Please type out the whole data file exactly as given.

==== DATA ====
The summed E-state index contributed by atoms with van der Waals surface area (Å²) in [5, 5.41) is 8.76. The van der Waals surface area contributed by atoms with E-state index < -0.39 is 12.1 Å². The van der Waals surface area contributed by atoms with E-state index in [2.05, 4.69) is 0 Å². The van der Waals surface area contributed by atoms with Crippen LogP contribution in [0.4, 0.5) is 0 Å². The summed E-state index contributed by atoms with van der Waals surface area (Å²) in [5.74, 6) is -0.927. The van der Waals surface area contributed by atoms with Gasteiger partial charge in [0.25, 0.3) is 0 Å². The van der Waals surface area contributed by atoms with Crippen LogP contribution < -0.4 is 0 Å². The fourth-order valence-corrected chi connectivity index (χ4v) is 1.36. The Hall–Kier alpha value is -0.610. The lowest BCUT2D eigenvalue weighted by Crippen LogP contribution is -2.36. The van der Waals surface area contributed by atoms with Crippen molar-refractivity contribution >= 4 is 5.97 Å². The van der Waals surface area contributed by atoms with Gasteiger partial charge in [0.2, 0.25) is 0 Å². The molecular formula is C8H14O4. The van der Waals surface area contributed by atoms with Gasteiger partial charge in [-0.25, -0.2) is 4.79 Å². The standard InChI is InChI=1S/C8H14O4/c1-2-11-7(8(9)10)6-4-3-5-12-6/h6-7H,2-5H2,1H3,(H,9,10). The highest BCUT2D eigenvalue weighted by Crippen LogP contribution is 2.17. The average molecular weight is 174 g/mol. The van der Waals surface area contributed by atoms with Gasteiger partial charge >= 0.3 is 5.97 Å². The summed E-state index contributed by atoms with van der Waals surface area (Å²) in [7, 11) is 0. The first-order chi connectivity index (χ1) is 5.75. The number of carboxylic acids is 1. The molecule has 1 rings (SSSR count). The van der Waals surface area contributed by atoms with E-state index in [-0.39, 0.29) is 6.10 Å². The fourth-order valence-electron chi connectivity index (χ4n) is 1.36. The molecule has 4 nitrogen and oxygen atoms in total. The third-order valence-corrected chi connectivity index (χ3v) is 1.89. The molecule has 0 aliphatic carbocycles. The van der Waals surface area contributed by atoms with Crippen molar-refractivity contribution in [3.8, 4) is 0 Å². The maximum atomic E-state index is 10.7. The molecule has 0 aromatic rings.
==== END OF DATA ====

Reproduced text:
The summed E-state index contributed by atoms with van der Waals surface area (Å²) in [5, 5.41) is 8.76. The van der Waals surface area contributed by atoms with E-state index < -0.39 is 12.1 Å². The van der Waals surface area contributed by atoms with E-state index in [2.05, 4.69) is 0 Å². The van der Waals surface area contributed by atoms with Crippen LogP contribution in [0.4, 0.5) is 0 Å². The summed E-state index contributed by atoms with van der Waals surface area (Å²) in [5.74, 6) is -0.927. The van der Waals surface area contributed by atoms with Gasteiger partial charge in [0.25, 0.3) is 0 Å². The van der Waals surface area contributed by atoms with Crippen LogP contribution < -0.4 is 0 Å². The fourth-order valence-corrected chi connectivity index (χ4v) is 1.36. The Hall–Kier alpha value is -0.610. The lowest BCUT2D eigenvalue weighted by Crippen LogP contribution is -2.36. The van der Waals surface area contributed by atoms with Crippen molar-refractivity contribution >= 4 is 5.97 Å². The van der Waals surface area contributed by atoms with Gasteiger partial charge in [0.2, 0.25) is 0 Å². The molecular formula is C8H14O4. The van der Waals surface area contributed by atoms with Gasteiger partial charge in [-0.25, -0.2) is 4.79 Å². The standard InChI is InChI=1S/C8H14O4/c1-2-11-7(8(9)10)6-4-3-5-12-6/h6-7H,2-5H2,1H3,(H,9,10). The highest BCUT2D eigenvalue weighted by Crippen LogP contribution is 2.17. The average molecular weight is 174 g/mol. The van der Waals surface area contributed by atoms with Gasteiger partial charge >= 0.3 is 5.97 Å². The summed E-state index contributed by atoms with van der Waals surface area (Å²) in [7, 11) is 0. The first-order chi connectivity index (χ1) is 5.75. The number of carboxylic acids is 1. The molecule has 1 rings (SSSR count). The van der Waals surface area contributed by atoms with E-state index in [-0.39, 0.29) is 6.10 Å². The fourth-order valence-electron chi connectivity index (χ4n) is 1.36. The molecule has 4 nitrogen and oxygen atoms in total. The third-order valence-corrected chi connectivity index (χ3v) is 1.89. The molecule has 0 aliphatic carbocycles. The van der Waals surface area contributed by atoms with Crippen molar-refractivity contribution in [3.8, 4) is 0 Å². The maximum atomic E-state index is 10.7. The molecule has 0 aromatic rings.